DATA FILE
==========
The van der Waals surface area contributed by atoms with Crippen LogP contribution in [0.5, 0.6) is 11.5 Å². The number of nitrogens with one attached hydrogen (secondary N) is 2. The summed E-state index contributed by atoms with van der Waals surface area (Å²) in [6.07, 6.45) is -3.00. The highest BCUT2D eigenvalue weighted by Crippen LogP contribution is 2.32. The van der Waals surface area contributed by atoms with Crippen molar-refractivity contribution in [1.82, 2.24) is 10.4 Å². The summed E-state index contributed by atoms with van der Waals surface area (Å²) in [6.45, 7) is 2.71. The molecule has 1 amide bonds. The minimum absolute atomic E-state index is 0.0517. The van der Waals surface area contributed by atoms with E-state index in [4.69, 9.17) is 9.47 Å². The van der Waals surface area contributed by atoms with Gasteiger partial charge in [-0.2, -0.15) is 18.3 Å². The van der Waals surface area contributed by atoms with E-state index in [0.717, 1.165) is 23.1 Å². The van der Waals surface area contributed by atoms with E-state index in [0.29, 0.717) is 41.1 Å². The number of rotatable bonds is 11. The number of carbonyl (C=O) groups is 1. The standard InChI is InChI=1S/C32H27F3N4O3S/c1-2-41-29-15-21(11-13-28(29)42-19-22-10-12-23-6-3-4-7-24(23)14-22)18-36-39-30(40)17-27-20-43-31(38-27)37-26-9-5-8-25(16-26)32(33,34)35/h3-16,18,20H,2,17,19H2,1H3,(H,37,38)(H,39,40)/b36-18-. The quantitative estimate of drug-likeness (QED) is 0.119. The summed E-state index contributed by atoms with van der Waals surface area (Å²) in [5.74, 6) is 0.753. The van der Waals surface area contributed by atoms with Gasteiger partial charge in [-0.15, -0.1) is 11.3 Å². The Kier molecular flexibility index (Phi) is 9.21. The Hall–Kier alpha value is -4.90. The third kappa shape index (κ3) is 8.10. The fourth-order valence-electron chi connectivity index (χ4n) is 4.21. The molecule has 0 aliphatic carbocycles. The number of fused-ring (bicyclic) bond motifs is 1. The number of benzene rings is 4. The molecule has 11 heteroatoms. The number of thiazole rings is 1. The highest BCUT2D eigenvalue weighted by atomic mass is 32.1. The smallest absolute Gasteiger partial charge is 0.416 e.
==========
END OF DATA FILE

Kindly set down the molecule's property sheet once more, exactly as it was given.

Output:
The van der Waals surface area contributed by atoms with Crippen LogP contribution in [0.5, 0.6) is 11.5 Å². The number of nitrogens with one attached hydrogen (secondary N) is 2. The summed E-state index contributed by atoms with van der Waals surface area (Å²) in [6.07, 6.45) is -3.00. The highest BCUT2D eigenvalue weighted by Crippen LogP contribution is 2.32. The van der Waals surface area contributed by atoms with Crippen molar-refractivity contribution in [1.82, 2.24) is 10.4 Å². The summed E-state index contributed by atoms with van der Waals surface area (Å²) in [6.45, 7) is 2.71. The molecule has 1 amide bonds. The minimum absolute atomic E-state index is 0.0517. The van der Waals surface area contributed by atoms with E-state index in [4.69, 9.17) is 9.47 Å². The van der Waals surface area contributed by atoms with Gasteiger partial charge in [-0.2, -0.15) is 18.3 Å². The van der Waals surface area contributed by atoms with E-state index in [0.717, 1.165) is 23.1 Å². The van der Waals surface area contributed by atoms with E-state index in [0.29, 0.717) is 41.1 Å². The number of rotatable bonds is 11. The number of carbonyl (C=O) groups is 1. The standard InChI is InChI=1S/C32H27F3N4O3S/c1-2-41-29-15-21(11-13-28(29)42-19-22-10-12-23-6-3-4-7-24(23)14-22)18-36-39-30(40)17-27-20-43-31(38-27)37-26-9-5-8-25(16-26)32(33,34)35/h3-16,18,20H,2,17,19H2,1H3,(H,37,38)(H,39,40)/b36-18-. The quantitative estimate of drug-likeness (QED) is 0.119. The summed E-state index contributed by atoms with van der Waals surface area (Å²) in [5.74, 6) is 0.753. The van der Waals surface area contributed by atoms with Gasteiger partial charge in [-0.15, -0.1) is 11.3 Å². The Kier molecular flexibility index (Phi) is 9.21. The Hall–Kier alpha value is -4.90. The third kappa shape index (κ3) is 8.10. The fourth-order valence-electron chi connectivity index (χ4n) is 4.21. The molecule has 0 aliphatic carbocycles. The number of fused-ring (bicyclic) bond motifs is 1. The number of benzene rings is 4. The molecule has 11 heteroatoms. The number of thiazole rings is 1. The highest BCUT2D eigenvalue weighted by atomic mass is 32.1. The smallest absolute Gasteiger partial charge is 0.416 e.